January 21st, 2012  
samneanderthal
 
Being under 20,000 tons, it may not be a capital ship, but it was indeed beautiful. It is ironic that the one surviving German Cruiser was able to bomb the Soviets for weeks and Soviet aviation could not sink it, despite its limited AAA and the very weak LW in the area.
October 9th, 2012  
MontyB
 
 
Ok a new contender...

General der Artillerie Wilhelm Stemmermann
(23 October 1888 – 18 February 1944).

Awards and decorations

Iron Cross (1914)
2nd Class
1st Class
Wound Badge (1914)
in Black
Knights Second Class of the Order of the Zähringer Lion
Cross of Honor
Anschluss Medal
Sudetenland Medal with Prague Castle Bar
Iron Cross (1939)
2nd Class (12 September 1939)
1st Class (23 September 1939)
Wound Badge (1939)
in Silver
General Assault Badge with "25" Numeral
Eastern Front Medal
German Cross in Gold (21 August 1942)
Knight's Cross of the Iron Cross with Oak Leaves
Knight's Cross on 7 February 1944 as General der Artillerie and commander of XI. Armeekorps
399th Oak Leaves on 18 February 1944 as General der Artillerie and commander of XI. Armeekorps
Mentioned twice in the Wehrmachtbericht on (20 February 1944 and 22 February 1944)

I figured I would put him into the mix as his defense of and break out from the Korsun-Cherkassy Pocket was a fine example of leadership under extremely difficult conditions and given his awards it seems that this was a man that lead from the front yet has remained relatively unknown.


A good write up on this battle/campaign can be found in
KORSUN POCKET: The Encirclement and Breakout of a German Army in the East, 1944 by Niklas Zetterling and Anders Frankson.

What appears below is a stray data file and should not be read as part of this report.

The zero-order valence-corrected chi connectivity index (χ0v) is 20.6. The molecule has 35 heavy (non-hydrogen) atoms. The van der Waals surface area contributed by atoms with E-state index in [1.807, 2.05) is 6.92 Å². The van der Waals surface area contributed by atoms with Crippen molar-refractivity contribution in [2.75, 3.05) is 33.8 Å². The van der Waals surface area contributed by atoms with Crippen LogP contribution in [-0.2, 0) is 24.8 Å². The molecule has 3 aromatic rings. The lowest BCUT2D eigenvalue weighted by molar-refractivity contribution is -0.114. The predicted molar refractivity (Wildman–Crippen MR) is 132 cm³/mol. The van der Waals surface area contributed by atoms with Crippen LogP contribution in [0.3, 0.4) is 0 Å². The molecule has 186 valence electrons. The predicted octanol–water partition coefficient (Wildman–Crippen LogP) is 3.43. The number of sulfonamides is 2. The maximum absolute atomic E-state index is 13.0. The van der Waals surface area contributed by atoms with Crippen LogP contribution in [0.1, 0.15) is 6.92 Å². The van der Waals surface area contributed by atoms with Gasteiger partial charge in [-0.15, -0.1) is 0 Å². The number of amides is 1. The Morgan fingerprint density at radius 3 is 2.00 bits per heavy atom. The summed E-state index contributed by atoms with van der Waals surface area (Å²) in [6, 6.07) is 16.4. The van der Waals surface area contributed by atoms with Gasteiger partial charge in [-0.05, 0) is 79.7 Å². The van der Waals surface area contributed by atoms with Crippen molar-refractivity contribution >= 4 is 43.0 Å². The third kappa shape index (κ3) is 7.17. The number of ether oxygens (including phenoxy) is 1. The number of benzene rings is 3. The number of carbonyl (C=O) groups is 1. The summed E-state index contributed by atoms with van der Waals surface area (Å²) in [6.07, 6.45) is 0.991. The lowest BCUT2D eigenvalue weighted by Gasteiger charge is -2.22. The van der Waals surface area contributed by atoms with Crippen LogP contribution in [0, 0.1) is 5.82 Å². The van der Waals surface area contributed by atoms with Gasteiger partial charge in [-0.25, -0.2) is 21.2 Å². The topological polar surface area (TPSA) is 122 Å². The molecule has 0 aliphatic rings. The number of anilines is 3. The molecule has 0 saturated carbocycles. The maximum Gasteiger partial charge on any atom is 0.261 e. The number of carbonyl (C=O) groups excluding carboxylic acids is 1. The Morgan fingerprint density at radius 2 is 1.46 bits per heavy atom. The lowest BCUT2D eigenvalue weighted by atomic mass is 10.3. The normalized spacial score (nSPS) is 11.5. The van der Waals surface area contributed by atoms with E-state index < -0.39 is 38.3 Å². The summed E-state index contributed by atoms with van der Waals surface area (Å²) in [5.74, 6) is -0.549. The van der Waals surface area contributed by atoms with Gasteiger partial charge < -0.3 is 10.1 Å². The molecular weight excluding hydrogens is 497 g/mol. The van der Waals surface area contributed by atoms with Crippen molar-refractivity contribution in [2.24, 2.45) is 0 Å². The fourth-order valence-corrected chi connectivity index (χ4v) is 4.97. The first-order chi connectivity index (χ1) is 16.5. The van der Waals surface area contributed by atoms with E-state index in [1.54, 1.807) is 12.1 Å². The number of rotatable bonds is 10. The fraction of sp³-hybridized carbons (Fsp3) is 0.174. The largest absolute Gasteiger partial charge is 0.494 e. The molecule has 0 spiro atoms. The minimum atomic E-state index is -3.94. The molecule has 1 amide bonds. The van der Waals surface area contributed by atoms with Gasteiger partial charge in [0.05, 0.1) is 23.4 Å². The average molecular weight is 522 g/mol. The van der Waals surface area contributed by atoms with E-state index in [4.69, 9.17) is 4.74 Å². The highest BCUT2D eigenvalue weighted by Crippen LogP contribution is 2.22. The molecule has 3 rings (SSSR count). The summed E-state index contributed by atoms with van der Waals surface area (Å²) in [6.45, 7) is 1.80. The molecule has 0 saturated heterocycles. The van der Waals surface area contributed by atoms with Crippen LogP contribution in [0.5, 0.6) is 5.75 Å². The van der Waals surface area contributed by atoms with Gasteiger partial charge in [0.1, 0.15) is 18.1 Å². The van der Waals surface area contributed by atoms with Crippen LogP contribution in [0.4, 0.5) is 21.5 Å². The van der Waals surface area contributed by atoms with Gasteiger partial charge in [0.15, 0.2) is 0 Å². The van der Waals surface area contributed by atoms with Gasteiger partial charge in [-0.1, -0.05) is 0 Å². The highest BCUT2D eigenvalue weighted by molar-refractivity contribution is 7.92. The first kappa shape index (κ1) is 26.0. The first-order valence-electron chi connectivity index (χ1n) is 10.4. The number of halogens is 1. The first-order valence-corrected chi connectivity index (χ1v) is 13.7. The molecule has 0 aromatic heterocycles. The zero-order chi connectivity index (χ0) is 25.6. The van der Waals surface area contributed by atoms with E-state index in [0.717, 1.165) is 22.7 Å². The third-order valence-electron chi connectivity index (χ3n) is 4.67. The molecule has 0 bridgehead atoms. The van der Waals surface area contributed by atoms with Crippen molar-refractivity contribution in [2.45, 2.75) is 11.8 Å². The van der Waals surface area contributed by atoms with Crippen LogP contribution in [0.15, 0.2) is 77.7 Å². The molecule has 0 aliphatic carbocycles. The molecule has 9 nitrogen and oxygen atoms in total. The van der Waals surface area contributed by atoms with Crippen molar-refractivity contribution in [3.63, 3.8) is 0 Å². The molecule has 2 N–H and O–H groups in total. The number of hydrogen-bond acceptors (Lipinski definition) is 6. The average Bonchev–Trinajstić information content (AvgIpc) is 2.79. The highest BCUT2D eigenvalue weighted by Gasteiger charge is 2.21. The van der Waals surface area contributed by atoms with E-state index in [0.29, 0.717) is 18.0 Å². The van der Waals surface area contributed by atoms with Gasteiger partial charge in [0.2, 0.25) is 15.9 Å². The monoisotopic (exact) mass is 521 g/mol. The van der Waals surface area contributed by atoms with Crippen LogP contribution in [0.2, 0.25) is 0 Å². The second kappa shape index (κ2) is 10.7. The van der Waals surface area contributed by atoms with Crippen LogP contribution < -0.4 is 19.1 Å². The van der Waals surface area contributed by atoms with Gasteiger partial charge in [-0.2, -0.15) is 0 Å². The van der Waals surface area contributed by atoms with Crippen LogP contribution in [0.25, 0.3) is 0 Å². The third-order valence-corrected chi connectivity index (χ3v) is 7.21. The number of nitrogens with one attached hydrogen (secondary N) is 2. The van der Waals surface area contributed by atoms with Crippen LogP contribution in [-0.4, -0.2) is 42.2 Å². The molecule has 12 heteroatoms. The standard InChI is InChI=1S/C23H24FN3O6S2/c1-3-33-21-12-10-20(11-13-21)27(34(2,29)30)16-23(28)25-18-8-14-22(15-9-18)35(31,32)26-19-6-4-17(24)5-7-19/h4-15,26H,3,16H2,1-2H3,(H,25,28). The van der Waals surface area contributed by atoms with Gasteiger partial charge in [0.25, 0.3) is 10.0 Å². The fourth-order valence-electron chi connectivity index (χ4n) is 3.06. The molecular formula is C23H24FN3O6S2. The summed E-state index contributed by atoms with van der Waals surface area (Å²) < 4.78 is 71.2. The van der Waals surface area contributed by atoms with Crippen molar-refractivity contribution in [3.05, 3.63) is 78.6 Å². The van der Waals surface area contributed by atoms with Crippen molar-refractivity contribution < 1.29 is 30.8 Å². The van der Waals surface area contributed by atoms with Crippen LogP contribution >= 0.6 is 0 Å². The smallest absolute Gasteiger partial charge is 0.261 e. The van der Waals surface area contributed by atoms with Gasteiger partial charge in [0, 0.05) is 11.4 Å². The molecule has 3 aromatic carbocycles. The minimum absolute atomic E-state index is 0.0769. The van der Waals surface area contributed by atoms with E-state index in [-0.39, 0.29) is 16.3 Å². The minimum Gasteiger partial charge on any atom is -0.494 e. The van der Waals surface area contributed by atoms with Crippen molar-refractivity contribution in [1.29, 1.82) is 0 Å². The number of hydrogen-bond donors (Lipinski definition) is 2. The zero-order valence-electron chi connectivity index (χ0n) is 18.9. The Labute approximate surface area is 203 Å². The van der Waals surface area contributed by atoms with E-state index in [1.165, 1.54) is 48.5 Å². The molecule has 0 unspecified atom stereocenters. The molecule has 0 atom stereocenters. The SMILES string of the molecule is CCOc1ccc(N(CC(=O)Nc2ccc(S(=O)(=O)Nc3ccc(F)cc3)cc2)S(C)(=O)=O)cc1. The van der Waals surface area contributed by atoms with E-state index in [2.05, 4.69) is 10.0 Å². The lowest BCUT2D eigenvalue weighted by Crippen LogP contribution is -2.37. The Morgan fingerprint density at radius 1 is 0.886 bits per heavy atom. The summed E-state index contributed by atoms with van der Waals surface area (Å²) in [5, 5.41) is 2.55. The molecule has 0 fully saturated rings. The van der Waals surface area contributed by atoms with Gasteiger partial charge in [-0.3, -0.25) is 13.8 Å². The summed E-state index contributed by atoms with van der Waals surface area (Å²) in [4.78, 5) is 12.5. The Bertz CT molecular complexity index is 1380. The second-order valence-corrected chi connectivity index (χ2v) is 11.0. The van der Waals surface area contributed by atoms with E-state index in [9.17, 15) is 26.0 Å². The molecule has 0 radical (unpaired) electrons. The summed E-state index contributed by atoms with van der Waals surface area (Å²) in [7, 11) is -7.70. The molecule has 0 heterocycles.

This operation is also where Leon Degrelle and the Walloon volunteers distinguished themselves.
October 13th, 2012  
Doppleganger
 
 
Some good replies. I still feel Guderian is up there, despite his diminished and tarnished reputation over the past few years. It is arguable whether commanders like Manstein, Balck, Hoth et all would have had the same appreciation of armoured warfare without Guderian being around. His political allegiance and relationship with Hitler undoubtedly helped him, but Guderian was still pivotal in the development of the panzerwaffe, without being the all-seeing father that his memoirs suggest he was.
November 4th, 2012  
MontyB
 
 
Quote:
Originally Posted by Doppleganger
Some good replies. I still feel Guderian is up there, despite his diminished and tarnished reputation over the past few years. It is arguable whether commanders like Manstein, Balck, Hoth et all would have had the same appreciation of armoured warfare without Guderian being around. His political allegiance and relationship with Hitler undoubtedly helped him, but Guderian was still pivotal in the development of the panzerwaffe, without being the all-seeing father that his memoirs suggest he was.
Regarding the idea that it has only been in the last few years that Guderians reputation has been tarnished the first serious case of his personality and abilities being called into question that I recall reading was Operation Barbarossa by Bryan Fugate in 1984 now I accept it wasn't a great book but the theme of Guderian being a self-centered, self promoter have persisted for at least the last 30 years.

I think Guderian was incredibly lucky that the likes of Rommel and von Kluge did not survive the war as I am sure they would have refuted much of his work.

That being said I think he was an able commander who's ego has diminished his achievements, I think he deserves to be in list but perhaps it is time people stopped looking at him through rose coloured glasses.

November 5th, 2012  
Doppleganger
 
 
Quote:
Originally Posted by MontyB